• G. Markova, R. C. Ford, D. R. Dickson, and T. M. Bohn, “Professional associations and members’ benefits: What is in it for me?,” Non-profit Management and Leadership, vol. 23, no. 4, 2013. DOI: 10/nml.21076
  • H. Morrison, “Professional library & information associations should rise to the challenge of promoting open access and lead by example,” Library Hi Tech News, vol. 21, no. 4, pp. 8-10, 2004.
  • P. Muswazi, “The Swaziland library association: An appraisal,” The International Information & Library Review, vol. 30, no. 3, pp. 203-225, 2002. DOI: 10.1006/iilr.1998.0095
  • B. W. Namande, and C. F. Oyier, “Tapping indigenous knowledge to power the National Development Agenda: The indigenous knowledge resource centers approach,” The Maktaba Journal: A Journal of the Kenya Library Association, vol. 4, no. 1, 2015.
  • N. B. Ossai-Ugbah, “The role of professional library associations and institutions in facilitating access to information in Africa,” Academic Journal of Interdisciplinary Studies, vol. 2, no. 2, 2013. DOI: 10.5901/ajis.2013.v2n2p263
  • J. Otike, “The development of libraries in Kenya,” 1993. Retrieved from http://www.ku.ac.ke/schools/education/images/stories/research/development-of-libraries-in-kenya.pdf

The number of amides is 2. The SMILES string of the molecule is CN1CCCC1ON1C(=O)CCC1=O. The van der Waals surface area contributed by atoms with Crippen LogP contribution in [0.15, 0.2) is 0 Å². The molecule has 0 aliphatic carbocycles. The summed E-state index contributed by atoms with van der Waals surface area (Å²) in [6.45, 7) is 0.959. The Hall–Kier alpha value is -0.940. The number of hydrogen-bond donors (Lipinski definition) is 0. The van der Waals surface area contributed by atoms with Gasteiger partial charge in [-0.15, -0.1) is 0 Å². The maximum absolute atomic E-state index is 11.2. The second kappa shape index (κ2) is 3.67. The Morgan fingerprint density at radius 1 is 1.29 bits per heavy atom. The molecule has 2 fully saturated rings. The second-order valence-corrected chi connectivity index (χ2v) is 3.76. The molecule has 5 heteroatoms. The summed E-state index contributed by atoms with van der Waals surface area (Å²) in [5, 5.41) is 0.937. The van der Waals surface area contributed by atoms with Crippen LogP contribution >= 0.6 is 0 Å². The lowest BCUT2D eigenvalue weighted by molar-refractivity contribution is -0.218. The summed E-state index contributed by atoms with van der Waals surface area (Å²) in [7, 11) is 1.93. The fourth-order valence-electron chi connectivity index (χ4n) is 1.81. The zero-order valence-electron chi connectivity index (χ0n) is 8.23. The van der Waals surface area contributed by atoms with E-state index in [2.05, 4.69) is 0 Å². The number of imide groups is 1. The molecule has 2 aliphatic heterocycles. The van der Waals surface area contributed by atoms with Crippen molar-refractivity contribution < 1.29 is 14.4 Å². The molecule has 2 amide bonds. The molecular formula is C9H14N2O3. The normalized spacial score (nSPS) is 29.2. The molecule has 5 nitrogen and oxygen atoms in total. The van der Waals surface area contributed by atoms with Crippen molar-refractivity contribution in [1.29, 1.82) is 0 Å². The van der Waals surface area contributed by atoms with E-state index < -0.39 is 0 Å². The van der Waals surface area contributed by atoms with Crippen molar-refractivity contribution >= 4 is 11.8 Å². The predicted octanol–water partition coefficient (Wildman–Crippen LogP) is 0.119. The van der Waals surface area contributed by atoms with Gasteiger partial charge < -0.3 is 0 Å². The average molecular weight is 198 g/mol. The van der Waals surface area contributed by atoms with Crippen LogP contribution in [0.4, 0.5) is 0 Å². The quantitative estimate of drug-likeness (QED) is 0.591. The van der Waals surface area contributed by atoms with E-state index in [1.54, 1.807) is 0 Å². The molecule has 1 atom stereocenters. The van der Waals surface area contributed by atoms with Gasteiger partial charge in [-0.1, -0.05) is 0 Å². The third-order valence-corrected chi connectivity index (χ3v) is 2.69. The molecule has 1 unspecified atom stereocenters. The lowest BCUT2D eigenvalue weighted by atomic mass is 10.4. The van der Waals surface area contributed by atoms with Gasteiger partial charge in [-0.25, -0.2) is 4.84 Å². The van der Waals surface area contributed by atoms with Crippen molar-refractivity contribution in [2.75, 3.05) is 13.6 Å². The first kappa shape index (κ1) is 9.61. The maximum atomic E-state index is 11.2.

• J. M. Pemberton, “The professional association: Some basics,” Records Management Quarterly, vol. 28, no. 1, 1994. DOI: 10.1007/s10488-013-0528-y
  • S. Sunita, “Role of professional associations in agricultural innovation systems,” 2007. Retrieved from http://idl-bnc.idrc.ca/dspace/handle/10625/43504
  • V. K. Thomas, C. Satpathi, and J. N. Satpathi, “Emerging challenges in academic librarianship and role of library associations in professional updating,” Library Management, vol. 31, no. 8/9, pp. 594-609, 2010. DOI: 10.1108/01435121011093379